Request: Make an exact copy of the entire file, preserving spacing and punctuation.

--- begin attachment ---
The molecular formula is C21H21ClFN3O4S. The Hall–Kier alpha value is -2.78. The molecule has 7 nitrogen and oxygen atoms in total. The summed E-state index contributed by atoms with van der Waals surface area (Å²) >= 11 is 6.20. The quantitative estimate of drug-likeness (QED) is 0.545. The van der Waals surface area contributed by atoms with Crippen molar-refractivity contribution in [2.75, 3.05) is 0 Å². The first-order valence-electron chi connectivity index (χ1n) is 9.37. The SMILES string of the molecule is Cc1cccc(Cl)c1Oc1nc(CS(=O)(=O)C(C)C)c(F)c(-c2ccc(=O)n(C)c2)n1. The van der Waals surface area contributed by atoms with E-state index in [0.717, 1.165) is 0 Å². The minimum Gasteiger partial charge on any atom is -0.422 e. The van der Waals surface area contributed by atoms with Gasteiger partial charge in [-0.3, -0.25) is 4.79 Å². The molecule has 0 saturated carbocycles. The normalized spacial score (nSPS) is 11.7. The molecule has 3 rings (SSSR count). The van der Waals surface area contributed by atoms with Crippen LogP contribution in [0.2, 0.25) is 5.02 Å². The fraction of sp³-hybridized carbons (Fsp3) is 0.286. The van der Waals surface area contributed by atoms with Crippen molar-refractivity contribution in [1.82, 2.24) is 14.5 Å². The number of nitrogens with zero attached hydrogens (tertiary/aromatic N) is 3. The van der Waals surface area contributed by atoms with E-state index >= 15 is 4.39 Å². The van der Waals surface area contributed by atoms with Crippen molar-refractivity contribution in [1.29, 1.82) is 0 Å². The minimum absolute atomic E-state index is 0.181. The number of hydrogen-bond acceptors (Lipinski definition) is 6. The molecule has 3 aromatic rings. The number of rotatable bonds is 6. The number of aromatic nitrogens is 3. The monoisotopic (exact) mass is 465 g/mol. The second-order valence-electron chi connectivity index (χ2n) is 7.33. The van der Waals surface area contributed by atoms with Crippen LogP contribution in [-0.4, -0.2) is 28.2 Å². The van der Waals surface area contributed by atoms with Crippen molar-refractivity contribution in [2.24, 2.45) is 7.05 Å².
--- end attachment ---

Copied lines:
The molecular formula is C21H21ClFN3O4S. The Hall–Kier alpha value is -2.78. The molecule has 7 nitrogen and oxygen atoms in total. The summed E-state index contributed by atoms with van der Waals surface area (Å²) >= 11 is 6.20. The quantitative estimate of drug-likeness (QED) is 0.545. The van der Waals surface area contributed by atoms with Crippen molar-refractivity contribution in [2.75, 3.05) is 0 Å². The first-order valence-electron chi connectivity index (χ1n) is 9.37. The SMILES string of the molecule is Cc1cccc(Cl)c1Oc1nc(CS(=O)(=O)C(C)C)c(F)c(-c2ccc(=O)n(C)c2)n1. The van der Waals surface area contributed by atoms with E-state index in [0.717, 1.165) is 0 Å². The minimum Gasteiger partial charge on any atom is -0.422 e. The van der Waals surface area contributed by atoms with Gasteiger partial charge in [-0.3, -0.25) is 4.79 Å². The molecule has 0 saturated carbocycles. The normalized spacial score (nSPS) is 11.7. The molecule has 3 rings (SSSR count). The van der Waals surface area contributed by atoms with Crippen LogP contribution in [0.2, 0.25) is 5.02 Å². The fraction of sp³-hybridized carbons (Fsp3) is 0.286. The van der Waals surface area contributed by atoms with Crippen molar-refractivity contribution in [1.82, 2.24) is 14.5 Å². The number of nitrogens with zero attached hydrogens (tertiary/aromatic N) is 3. The van der Waals surface area contributed by atoms with E-state index >= 15 is 4.39 Å². The van der Waals surface area contributed by atoms with Crippen molar-refractivity contribution in [1.29, 1.82) is 0 Å². The minimum absolute atomic E-state index is 0.181. The number of hydrogen-bond acceptors (Lipinski definition) is 6. The molecule has 3 aromatic rings. The number of rotatable bonds is 6. The number of aromatic nitrogens is 3. The monoisotopic (exact) mass is 465 g/mol. The second-order valence-electron chi connectivity index (χ2n) is 7.33. The van der Waals surface area contributed by atoms with Crippen LogP contribution in [-0.4, -0.2) is 28.2 Å². The van der Waals surface area contributed by atoms with Crippen molar-refractivity contribution in [2.24, 2.45) is 7.05 Å².